In America money has influence over so many different aspects of our lives. It range's all the way from your education to your health. The health of lower income and minorities are getting worse and worse due to their eating habits. The pricing of food plays a big role in that. The governments subsidizing of corn is creating an epidemic of high fructose corn syrup being added to all types of food we eat. All the high fructose corn syrup and other energy dense foods we eat is a big part of why the obesity rate in America is so high. That obesity rate is why we have such a staggering number of people suffering from type 2 diabetes, especially children and teenagers. That number is even higher when it comes to minorities. One reason for that is those unhealthy foods are cheaper, since that is all they can afford, that is what they wind up eating.
The pricing of our food plays such an important part when we make the choice of what to eat. The fact that the cheapest foods are the unhealthiest is why our health problems continues to grow. Why is it that the higher calorie, energy dense processed foods are cheaper than the whole foods. You would think that since it takes so much more machinery, chemicals, and manpower to process food it would be more expensive than whole foods such as fruits and vegetables which only require growing and picking. In, “The Omnivore's Dilemma” by Michael Pollan, he says, “ One reason that obesity and diabetes become more prevalent the further down the socioeconomic scale you look is that the industrial food chain has made energy dense foods the cheapest foods in the market, when measured in terms of cost per calorie. A recent study in the American Journal of Clinical Nutrition compared the 'energy cost' of different foods in the supermarket. The researchers found that a dollar could buy 1.200 calories of potato chips and cookies; spent on a whole food like carrots the same dollar buys only 250 calories. On the beverage aisle, you can buy 875 calories of soda for a dollar, or 170 calories of fruit juice from concentrate. It makes good economic sense that people with limited money to spend on food would spend it on the cheapest calories- fats and sugars – are precisely the ones offering the biggest neurobiological rewards.” So because they only have limited money to spend they try to get the biggest bang for their buck. That bang puts them in the high risk category for diabetes and other diseases. As shown in Robert Kenner's movie, “ Food Inc.”, many lower income families rely on the fast food restaurants dollar or value menu to feed their family because that is all they can afford. Children wind up eating unhealthy calories day after day which is why type 2 diabetes is so prevalent in younger people today. We fill up on these foods because they are cheap. Pollan writes, “ When food is abundant and cheap, people will eat more of it and get fat.” Too bad we don't have healthy cheap food.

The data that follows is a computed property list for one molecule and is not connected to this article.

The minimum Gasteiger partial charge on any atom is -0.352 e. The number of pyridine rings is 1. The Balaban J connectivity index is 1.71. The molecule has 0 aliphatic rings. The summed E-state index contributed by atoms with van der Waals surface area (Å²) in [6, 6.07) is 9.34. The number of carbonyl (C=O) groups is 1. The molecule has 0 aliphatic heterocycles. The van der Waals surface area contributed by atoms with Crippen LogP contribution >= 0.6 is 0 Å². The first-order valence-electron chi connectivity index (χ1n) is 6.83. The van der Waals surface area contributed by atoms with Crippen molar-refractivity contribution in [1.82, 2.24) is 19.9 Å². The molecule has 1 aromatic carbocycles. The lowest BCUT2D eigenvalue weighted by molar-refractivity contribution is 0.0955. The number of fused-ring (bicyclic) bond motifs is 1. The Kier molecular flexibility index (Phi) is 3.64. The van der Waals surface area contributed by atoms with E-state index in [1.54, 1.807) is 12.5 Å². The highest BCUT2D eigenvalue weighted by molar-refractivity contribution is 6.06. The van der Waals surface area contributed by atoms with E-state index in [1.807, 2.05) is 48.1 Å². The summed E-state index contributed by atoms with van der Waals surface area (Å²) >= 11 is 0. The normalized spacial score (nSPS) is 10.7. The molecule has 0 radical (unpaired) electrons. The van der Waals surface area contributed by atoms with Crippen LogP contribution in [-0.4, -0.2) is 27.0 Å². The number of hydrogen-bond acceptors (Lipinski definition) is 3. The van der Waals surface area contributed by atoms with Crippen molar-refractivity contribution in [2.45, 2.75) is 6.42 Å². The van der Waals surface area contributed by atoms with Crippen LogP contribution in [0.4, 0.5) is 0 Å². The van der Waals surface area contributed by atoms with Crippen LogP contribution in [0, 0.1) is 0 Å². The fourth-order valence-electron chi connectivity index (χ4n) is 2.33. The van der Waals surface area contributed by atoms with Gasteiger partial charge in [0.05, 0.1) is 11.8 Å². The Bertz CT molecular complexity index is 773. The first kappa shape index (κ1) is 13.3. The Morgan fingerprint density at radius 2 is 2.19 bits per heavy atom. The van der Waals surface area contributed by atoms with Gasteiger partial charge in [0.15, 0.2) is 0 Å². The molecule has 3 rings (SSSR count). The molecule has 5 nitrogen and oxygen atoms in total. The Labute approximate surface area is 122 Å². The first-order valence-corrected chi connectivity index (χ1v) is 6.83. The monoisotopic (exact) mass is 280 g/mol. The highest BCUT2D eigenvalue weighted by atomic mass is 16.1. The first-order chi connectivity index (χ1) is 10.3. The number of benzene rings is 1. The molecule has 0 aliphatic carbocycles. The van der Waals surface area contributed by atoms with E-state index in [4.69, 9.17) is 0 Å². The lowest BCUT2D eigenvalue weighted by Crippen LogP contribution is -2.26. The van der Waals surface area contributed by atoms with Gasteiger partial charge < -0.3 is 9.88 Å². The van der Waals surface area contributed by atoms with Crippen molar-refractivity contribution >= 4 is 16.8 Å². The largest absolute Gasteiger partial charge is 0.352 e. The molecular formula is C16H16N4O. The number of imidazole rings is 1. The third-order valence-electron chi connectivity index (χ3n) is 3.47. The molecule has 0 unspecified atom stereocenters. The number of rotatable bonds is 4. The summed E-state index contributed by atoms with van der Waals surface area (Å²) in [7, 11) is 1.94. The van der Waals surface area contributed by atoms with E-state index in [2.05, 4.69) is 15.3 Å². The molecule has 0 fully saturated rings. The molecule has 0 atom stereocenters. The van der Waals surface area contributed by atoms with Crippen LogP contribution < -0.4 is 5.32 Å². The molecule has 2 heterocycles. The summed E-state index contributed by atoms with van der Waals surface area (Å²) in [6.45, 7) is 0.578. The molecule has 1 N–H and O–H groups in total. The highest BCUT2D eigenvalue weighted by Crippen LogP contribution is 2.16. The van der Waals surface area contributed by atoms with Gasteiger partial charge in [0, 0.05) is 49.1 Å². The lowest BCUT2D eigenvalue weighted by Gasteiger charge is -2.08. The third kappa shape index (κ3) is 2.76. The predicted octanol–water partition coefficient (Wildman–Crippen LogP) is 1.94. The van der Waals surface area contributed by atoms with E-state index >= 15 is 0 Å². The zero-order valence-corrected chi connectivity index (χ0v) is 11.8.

The government needs to acknowledge their part in the obesity epidemic. Changes need to be made to stop our dependency on products such as high fructose corn syrup, fats, and sugars. America is capable of growing and producing so many healthy fruits, vegetables, and whole foods that we should make them affordable. That way everyone no matter how much money you make is able to eat healthily and avoid food related diseases. There is a quote in Pollan's book that sums up why that change needs to come. “ Very simply, we subsidize high fructose corn syrup in this country but not carrots. While the surgeon general is raising alarms over the epidemic of obesity, the president is signing farm bills designed to keep the river of cheap corn flowing, guaranteeing that the cheapest calories in the supermarket will continue to be the unhealthiest.”